This article appears in the May 2022 issue of Investment Executive. Subscribe to the print edition, read the digital edition or read the articles online.
Financial advisors are finding implementation of the client-focused reforms (CFRs) challenging, but are generally managing the transition well.
Respondents across the 14 brokerage firms included in Investment Executive’s 2022 Brokerage Report Card gave an average rating of 3.29 when asked “How difficult are you finding the reforms, on a scale of zero to 10, with 10 being the most difficult?” Generally, advisors said they agreed with the CFR’s intent to put clients first, but said that new client-and product-focused rules have increased their regulatory burden.
Advisors with Odlum Brown Ltd. and RBC Dominion Securities Inc. reported the least difficulty with the CFRs, and they also praised their firms’ support. Odlum Brown advisors’ average rating was 1.47 and RBC DS advisors’ was 1.52.
“Odlum has a good reputation in putting the client first and it’s always been like this,” said one Odlum Brown advisor. Another said the firm had long encouraged the types of processes and reporting that are now required.
Mark Srdanovic, vice-president and chief compliance officer with Odlum Brown, said the firm has been proactive. It already followed the essence of the reforms, he said, but the firm still focused on communicating the new rules to advisors. “We are trying to develop easier ways for people to provide that sort of evidence of what they’re doing,” he said.
For example, a new client account application addresses some of the new KYC requirements, Srdanovic said, and the firm provided training on the form.
As for RBC DS, most advisors said the reforms have resulted in more work. “It makes meetings with clients go longer and that’s annoying for them and me,” said one RBC DS advisor in Alberta.
Yet, many of the bank-owned brokerage’s advisors said RBC DS was ahead in tailoring compliance processes. “The industry is just catching up to what has been going on here for a while,” said one RBC DS advisor in Ontario.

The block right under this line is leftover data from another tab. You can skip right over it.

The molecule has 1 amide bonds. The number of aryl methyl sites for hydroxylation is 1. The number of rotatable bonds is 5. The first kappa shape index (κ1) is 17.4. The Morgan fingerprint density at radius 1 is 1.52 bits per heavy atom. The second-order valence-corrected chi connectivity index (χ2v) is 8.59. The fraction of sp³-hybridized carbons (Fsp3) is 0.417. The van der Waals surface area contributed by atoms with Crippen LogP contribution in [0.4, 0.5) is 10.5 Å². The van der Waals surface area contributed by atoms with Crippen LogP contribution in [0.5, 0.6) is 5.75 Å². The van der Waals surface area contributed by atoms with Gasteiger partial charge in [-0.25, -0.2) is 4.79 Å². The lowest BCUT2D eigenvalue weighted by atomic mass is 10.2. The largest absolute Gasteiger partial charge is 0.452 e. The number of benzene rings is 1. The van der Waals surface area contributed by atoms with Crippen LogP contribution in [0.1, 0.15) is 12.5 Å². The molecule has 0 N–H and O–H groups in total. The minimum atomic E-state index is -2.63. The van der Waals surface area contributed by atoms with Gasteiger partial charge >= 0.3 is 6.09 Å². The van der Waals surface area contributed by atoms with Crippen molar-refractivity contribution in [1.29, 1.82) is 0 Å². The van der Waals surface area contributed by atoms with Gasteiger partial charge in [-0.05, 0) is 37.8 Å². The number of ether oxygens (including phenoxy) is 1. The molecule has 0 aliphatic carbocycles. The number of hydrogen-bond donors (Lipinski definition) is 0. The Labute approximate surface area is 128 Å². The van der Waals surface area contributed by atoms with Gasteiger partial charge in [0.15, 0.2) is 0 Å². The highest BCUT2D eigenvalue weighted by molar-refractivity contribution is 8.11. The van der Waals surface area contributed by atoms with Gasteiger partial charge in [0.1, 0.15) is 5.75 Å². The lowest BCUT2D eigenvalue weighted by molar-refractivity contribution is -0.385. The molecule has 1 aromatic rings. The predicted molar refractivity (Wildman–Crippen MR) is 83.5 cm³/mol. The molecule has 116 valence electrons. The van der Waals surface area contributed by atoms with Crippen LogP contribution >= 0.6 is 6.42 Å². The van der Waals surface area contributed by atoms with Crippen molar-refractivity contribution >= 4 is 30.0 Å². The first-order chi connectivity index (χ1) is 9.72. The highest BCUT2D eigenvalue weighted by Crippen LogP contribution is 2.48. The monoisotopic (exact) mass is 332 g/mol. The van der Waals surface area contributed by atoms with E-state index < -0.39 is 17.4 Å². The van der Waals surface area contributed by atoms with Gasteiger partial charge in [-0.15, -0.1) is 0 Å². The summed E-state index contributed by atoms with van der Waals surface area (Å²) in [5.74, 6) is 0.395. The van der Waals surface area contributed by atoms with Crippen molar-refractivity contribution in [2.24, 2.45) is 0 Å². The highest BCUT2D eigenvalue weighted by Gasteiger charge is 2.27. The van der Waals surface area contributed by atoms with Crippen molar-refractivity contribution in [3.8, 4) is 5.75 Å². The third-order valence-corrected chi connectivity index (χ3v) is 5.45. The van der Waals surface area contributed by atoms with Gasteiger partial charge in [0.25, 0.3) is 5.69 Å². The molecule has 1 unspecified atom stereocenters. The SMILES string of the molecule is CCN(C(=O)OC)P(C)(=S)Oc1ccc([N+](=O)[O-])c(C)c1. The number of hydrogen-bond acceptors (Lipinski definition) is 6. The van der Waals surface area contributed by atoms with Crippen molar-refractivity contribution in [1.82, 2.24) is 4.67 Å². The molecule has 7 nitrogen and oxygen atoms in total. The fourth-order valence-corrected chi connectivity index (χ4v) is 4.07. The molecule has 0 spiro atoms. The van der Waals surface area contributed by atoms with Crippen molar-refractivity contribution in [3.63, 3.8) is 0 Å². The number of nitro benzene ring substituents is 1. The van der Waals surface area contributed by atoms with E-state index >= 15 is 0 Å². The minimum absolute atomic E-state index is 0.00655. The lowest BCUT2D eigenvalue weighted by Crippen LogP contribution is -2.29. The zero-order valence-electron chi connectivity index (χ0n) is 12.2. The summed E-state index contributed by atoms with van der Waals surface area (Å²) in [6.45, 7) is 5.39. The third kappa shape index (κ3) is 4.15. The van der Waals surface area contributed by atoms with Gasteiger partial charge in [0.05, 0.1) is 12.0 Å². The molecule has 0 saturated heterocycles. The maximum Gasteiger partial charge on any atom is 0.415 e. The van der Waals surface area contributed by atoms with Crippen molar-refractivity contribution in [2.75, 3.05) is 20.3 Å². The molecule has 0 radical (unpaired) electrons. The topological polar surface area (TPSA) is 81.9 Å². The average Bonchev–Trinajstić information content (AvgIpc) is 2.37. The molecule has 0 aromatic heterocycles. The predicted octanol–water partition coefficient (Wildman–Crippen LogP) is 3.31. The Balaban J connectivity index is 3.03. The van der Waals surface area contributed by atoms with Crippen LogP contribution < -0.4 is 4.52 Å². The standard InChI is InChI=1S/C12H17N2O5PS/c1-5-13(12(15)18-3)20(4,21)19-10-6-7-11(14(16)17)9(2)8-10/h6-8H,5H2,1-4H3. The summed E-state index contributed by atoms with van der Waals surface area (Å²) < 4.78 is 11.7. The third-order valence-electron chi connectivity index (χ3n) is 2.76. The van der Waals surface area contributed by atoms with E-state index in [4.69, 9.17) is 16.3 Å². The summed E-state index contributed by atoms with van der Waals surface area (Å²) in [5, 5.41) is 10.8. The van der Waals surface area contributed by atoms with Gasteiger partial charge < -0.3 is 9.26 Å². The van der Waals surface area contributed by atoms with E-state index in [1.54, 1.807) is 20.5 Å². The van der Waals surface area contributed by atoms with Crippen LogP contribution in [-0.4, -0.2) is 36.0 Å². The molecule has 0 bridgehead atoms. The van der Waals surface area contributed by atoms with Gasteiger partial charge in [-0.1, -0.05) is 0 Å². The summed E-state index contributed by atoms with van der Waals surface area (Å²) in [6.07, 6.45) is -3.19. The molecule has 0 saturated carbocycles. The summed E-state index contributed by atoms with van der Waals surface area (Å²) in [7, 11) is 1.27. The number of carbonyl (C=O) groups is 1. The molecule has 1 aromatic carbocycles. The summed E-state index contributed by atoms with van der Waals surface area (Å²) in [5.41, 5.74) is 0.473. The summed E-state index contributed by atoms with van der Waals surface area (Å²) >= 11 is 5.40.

David Agnew, CEO of RBC Wealth Management Canada, acknowledged the “huge amount of strain and stress” caused by the CFRs. The firm is making digital investments to help streamline internal control and approval processes, he added.
CIBC Wood Gundy advisors reported the highest difficulty with the CFRs: 5.55. The second-highest average rating, 4.71, was reported by Edward Jones advisors.
Both firms exceeded the average performance rating in the “support for dealing with regulatory changes” and “advisor’s relationship with compliance department” categories.
So, the difficulty ratings seemed to stem from advisors’ frustration about their increased workload and the new red tape, rather than any firm deficiencies.
One Wood Gundy advisor in Ontario called the reforms “a necessary evil” that just require advisors to adapt. But another Wood Gundy advisor in Atlantic Canada took a dimmer view.
“I think [the CFRs will] drive advisors out of the industry,” the advisor said. “I do understand the importance, but the time spent doing CFRs is time away from client-focused things and product research.”
Another Ontario-based advisor with Wood Gundy said client onboarding pre-CFRs took three to five hours. “With CFRs, it now takes about six to 12 hours.”
Ed Dodig, executive vice-president and head of CIBC Private Wealth Management Canada and CIBC Wood Gundy, said determining where advisors would need help before the reforms took effect was difficult, but the firm has improved its processes.
“The first few weeks, we said to the team, ‘Just give us your feedback. Let us know where the pain points are and we’ll be sure to address it’,” Dodig said. In response to that feedback, Wood Gundy added staff to the risk supervision team and adjusted its technology to address the CFRs, he said.
“We’ll continue to approach it the same way,” Dodig added, through dialogue and working with branch managers.
The approach at Edward Jones is similar. “We have a whole support area for the CFRs, and we’ll continue throughout 2022,” said David Gunn, president of Edward Jones Canada. He noted that some advisors have incorporated the CFRs into their practices more easily since January, while others are leaning on the firm for guidance.
Edward Jones’s branch support teams have been working directly with advisors. In addition, Gunn said, “we continue to have what we call ‘CFR chats’” covering administrative processes.
Several Edward Jones advisors noted the high volume of back-end process changes. But as one advisor in B.C. said, “If you’re doing your job, it shouldn’t be difficult. We’re just all wrapping our heads around new systems.”
Compliance ratings still high
The average importance rating for the “Advisor’s relationship with compliance department” category (9.2, down from 9.3 in 2021) remained among the 10 highest in the 2022 Brokerage Report Card.
At the same time, both the relationship category and “support for dealing with regulatory changes” were among those with the 10 highest performance averages (9.1 and 8.9, respectively, with the first unchanged and the second down from 9.0 a year ago).